Boxwood Winery

Boxwood Winery is one of the better producers of quality wines in Virginia.

So it was, this spring I found myself in the company of several dozen wine writers and bloggers at the 2012 edition of Taste Camp East in Northern Virginia, experiencing the region for myself. This had not been my first adventure to the area on a wine visit, but I was impressed none-the-less. They are making some really fine wine in Virginia. Like any region, there are hits and misses (Don’t let anyone try to tell you that all California wine producers are good). But, as a group, the quality of Virginia wines is good and continues to improve. My personal observation is that the area excels in producing distinctive wines from Viognier and Cabernet Franc, but they also make good wines from Cabernet Sauvignon, Petit Verdot, Pinot Gris, and Petit Manseng.

I was fortunate enough to have tasted over 100 different wines from Virginia. Of those, below are examples (in alphabetical order by winery) I felt were worth sharing. I’ve included very brief tasting notes with each, which definitely would not pass a WSET exam, but accurately reflect my thoughts at the time.

  • 8 Chains North 2008 Furnace Mountain Red – coffee, blackberry, smoke, balanced acid, med+ tannin, long, good
  • 8 Chains North 2009 Furnace Mountain Red – red fruit, talc, oak, chocolate, med body, elevated acid, very good
  • Ankida Ridge 2010 Chardonnay – Fresh, barrel aged, some vanilla but mostly apple, full body, finishes flat, good
  • Ankida Ridge 2010 Pinot Noir – classic, underbrush, cherry cola, ripe tannins, long, very good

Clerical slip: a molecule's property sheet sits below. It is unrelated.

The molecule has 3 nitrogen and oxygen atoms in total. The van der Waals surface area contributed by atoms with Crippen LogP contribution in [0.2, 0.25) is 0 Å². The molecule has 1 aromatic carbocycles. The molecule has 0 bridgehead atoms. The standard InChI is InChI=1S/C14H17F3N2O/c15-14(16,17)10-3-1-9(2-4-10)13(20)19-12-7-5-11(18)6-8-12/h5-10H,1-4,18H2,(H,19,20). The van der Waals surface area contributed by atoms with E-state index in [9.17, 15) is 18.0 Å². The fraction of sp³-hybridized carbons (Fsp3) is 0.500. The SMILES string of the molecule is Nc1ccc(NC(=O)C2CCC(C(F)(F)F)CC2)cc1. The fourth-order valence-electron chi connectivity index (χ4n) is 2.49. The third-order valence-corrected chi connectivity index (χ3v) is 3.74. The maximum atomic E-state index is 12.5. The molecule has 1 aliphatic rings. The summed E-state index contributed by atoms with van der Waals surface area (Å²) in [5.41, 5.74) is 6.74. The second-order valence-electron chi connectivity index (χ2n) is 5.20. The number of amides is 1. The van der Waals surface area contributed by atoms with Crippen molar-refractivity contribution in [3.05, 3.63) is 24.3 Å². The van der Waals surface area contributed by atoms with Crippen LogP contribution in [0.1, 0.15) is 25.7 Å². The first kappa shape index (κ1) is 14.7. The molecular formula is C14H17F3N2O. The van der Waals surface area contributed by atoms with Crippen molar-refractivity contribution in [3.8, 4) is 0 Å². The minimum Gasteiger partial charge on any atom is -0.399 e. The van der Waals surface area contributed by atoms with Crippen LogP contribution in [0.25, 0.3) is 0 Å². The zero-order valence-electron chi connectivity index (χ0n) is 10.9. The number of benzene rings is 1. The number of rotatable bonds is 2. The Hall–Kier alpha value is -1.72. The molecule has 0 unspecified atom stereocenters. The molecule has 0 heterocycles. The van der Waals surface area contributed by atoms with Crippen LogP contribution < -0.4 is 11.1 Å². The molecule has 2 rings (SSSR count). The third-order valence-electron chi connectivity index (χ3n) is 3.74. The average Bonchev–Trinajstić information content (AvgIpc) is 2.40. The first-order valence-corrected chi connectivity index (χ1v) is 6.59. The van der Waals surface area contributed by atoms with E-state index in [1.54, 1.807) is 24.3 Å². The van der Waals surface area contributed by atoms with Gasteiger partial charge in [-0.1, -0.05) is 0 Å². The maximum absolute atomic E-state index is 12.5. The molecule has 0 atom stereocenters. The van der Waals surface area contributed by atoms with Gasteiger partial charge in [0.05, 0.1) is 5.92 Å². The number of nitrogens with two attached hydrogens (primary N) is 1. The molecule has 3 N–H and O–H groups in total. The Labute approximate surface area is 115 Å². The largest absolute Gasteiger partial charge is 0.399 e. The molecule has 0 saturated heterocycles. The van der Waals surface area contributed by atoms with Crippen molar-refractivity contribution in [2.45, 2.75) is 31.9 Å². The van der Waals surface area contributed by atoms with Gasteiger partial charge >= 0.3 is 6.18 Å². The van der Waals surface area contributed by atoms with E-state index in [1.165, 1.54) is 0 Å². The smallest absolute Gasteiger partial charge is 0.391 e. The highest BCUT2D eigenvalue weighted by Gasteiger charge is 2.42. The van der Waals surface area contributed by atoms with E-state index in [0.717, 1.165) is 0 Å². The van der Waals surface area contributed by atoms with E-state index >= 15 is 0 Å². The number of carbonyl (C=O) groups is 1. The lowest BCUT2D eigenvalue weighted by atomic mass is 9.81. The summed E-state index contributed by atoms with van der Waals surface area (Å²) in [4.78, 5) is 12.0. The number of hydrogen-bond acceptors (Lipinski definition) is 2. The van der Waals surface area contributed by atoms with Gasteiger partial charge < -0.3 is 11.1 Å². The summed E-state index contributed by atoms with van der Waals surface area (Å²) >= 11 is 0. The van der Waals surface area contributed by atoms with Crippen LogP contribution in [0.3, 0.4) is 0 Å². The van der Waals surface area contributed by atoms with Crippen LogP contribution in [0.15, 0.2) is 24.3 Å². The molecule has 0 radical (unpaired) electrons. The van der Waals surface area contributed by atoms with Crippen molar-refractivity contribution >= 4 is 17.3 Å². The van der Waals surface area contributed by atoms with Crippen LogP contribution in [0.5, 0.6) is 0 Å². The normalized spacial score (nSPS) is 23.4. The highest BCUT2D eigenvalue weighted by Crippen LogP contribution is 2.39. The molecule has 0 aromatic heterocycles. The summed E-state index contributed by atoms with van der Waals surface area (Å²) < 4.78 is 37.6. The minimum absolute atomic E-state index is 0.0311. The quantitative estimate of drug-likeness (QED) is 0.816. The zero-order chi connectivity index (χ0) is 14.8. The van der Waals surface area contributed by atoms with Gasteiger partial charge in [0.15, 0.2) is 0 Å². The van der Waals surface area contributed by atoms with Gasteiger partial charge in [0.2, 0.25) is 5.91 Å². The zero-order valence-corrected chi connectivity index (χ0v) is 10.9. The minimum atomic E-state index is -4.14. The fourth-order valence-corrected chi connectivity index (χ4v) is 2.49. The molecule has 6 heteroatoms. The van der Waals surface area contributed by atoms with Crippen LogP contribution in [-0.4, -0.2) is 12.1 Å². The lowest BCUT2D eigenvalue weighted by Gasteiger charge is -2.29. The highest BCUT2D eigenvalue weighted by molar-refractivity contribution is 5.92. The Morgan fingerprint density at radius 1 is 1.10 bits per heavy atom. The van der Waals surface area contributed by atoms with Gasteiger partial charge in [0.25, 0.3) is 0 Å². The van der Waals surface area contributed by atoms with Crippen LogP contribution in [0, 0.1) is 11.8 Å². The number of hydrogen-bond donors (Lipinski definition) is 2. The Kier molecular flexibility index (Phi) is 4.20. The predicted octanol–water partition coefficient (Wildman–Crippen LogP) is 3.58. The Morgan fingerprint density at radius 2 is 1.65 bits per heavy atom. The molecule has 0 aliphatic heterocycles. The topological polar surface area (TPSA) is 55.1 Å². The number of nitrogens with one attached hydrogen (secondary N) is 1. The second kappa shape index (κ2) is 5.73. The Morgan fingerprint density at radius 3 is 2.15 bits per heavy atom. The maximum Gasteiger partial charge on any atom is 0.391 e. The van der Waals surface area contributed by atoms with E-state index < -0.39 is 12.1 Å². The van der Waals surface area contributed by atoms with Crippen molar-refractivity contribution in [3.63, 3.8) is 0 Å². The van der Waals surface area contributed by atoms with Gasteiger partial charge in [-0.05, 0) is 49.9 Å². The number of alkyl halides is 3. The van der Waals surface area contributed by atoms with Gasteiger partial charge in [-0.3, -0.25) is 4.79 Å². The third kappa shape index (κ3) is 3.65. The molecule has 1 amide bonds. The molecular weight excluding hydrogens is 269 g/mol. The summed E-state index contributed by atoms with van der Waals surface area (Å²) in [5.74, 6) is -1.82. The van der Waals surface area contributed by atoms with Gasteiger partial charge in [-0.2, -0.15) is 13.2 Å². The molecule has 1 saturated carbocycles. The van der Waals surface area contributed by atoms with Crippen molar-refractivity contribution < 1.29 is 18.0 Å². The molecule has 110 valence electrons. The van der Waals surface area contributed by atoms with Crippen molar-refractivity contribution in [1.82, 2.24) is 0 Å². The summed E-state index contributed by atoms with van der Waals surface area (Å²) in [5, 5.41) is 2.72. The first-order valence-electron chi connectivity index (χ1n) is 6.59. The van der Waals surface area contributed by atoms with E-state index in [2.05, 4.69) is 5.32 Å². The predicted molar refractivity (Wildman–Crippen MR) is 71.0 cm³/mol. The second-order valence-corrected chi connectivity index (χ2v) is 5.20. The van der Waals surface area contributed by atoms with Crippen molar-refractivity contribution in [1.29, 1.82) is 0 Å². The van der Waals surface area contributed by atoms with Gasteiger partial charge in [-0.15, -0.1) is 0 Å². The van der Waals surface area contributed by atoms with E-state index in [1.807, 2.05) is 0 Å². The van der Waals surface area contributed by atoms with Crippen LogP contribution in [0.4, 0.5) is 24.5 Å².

• Annefield Vineyards 2010 Viognier – sweet-tart candy, off-dry, good
  • Barboursville Vineyards 2010 Viognier – perfume, phenolic, sweet mouth, full body, but great acid, very good
  • Barboursville Vineyards 2002 Viognier – caramel, oxidized, fish sauce, lively, long finish, good
  • Barboursville Vineyards 2009 Cabernet Franc – bell pepper, leather, brett(horse), good fruit concentration, firm tannin, good
  • Barboursville Vineyards 2009 Octagon – blakberry, cola, sassafras, good fruit concentration, good acid, long, very good
  • Boxwood Winery 2011 Rose – bright, fresh, great salmon color, a bit lean, but refreshing, good
  • Boxwood Winery 2007 Topiary – nice savory age character, chocolate, black olive, shiitake, black plum, nice depth, long finish, very good+
  • Boxwood Winery 2007 Boxwood- blackberry, earth, chocolate, dark cherry, decent mid-plate, dusty tannins, good length, very good
  • Boxwood Winery 2010 Trellis – deep berry, intense fruit character, a bit warm, long finish, very good
  • Boxwood Winery 2010 Topiary – earth, savory, smoky, good body, very good
  • Boxwood Winery 2010 Boxwood – fruit, firm, blackberry, spice, firm tannin, long, very good
  • Breaux Vineyards 2010 Viognier – honey, smoke, sweet entry, some RS, a bit bitter on finish, fresh, good
  • Breaux Vineyards 2010 Jennifer’s Jambalaya – floral, fruit salad, fresh, lively, very good
  • Breaux Vineyards 2002 Reserve Merlot – cigar box, soy, savory, tobacco, great body, balanced acidity, long, outstanding
  • Breaux Vineyards 2011 Rose – strawberry, cherry, some sweetness, finishes dry, good acid, good
  • Breaux Vineyards 2007 Cabernet Franc Reserve – deep color, black cherry, green bean, pencil lead, high extraction, a bit sweet, good
  • Breaux Vineyards 2007 Cabernet Sauvignon – cola, black cherry, cocoa, artichoke, hay, full body, high alc, better balanced than Franc, long, very good
  • Breaux Vineyards 2001 Nebbiolo – tar, roses, pencil shavings, crisp acid, soft tannins, cherry cola, long, very good